Getting Fancy with Mysqldump Tricks

Mysqldump tricks help you get the most out of this amazing and essential tool. It is typically used for backing up and migrating MySQL databases and data. But sometimes you may want to get a little fancier then just backing up or restoring a full database. Here are a few Mysqldump tricks to maximize your effectiveness.

Mysqldump Tricks – Dump a single MySQL table

If you want to dump a single table from a MySQL database you can. The following command will help you accomplish this amazing feat:

mysqldump [options] db_name table_name > filename.sql

And just like that you have a file with just that table exported into it. But what if you want to dump more than one table, but not the whole DB. The following command will help you get there:

mysqldump [options] db_name table1_name [table2_name table3_name ...] > filename.sql

Simply adding the table names with spaces between each name will add them to the export file.

Skip specific tables in a DB with Mysqldump

Now that we know how to export only specific tables from a DB. How can we use Mysqldump to export a full DB but exclude one or more tables? Use the following command for a single table:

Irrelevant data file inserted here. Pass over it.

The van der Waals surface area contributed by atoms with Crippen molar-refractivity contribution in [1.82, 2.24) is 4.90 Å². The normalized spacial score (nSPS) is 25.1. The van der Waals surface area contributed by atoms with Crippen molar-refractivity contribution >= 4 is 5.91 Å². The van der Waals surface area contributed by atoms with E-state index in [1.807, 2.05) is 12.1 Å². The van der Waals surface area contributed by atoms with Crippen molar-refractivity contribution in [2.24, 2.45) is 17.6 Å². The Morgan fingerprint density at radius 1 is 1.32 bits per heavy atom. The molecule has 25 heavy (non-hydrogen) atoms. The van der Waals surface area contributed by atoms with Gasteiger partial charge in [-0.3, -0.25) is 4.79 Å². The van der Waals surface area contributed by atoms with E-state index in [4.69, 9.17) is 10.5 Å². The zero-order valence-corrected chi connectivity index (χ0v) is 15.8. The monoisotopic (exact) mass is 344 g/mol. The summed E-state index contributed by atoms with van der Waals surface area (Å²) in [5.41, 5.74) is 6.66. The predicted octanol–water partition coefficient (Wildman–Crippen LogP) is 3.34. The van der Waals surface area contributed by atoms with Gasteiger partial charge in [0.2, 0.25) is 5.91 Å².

mysqldump [options] db_name --ignore-table=db_name.table1_name > filename.sql

Or if you want to exclude multiple tables:

mysqldump [options] db_name --ignore-table=db_name.table1_name --ignore-table=db_name.table2_name --ignore-table=db_name.table3_name > filename.sql

Now your Mysqldump powers are increasing. Now let’s move on to something a bit different.

Restore a single table from a Mysqldump File

So you already have a Mysqldump file with multiple tables in it, or a full DB dump. But you only want to restore a single table from the file. Ok, so this isn’t exactly a Mysqldump trick, it’s a Sed trick, but just using a Mysqldump file.

Let’s say you have a Mysqldump file called “filename.sql” and you want to restore only the table named “myFavoriteTable”. Using the command below Sed will copy the correct table contents into the file “myFavoriteTable.sql” so you can restore that file/table individually.

sed -n -e '/CREATE TABLE.*`myFavoriteTable`/,/Table structure for table/p' filename.sql > myFavoriteTable.sql

Now you have several new Mysqldump tricks up your sleeve. Hopefully they save you time and effort in the future.

If you would like to learn how to use compression with mysqldump check out this post.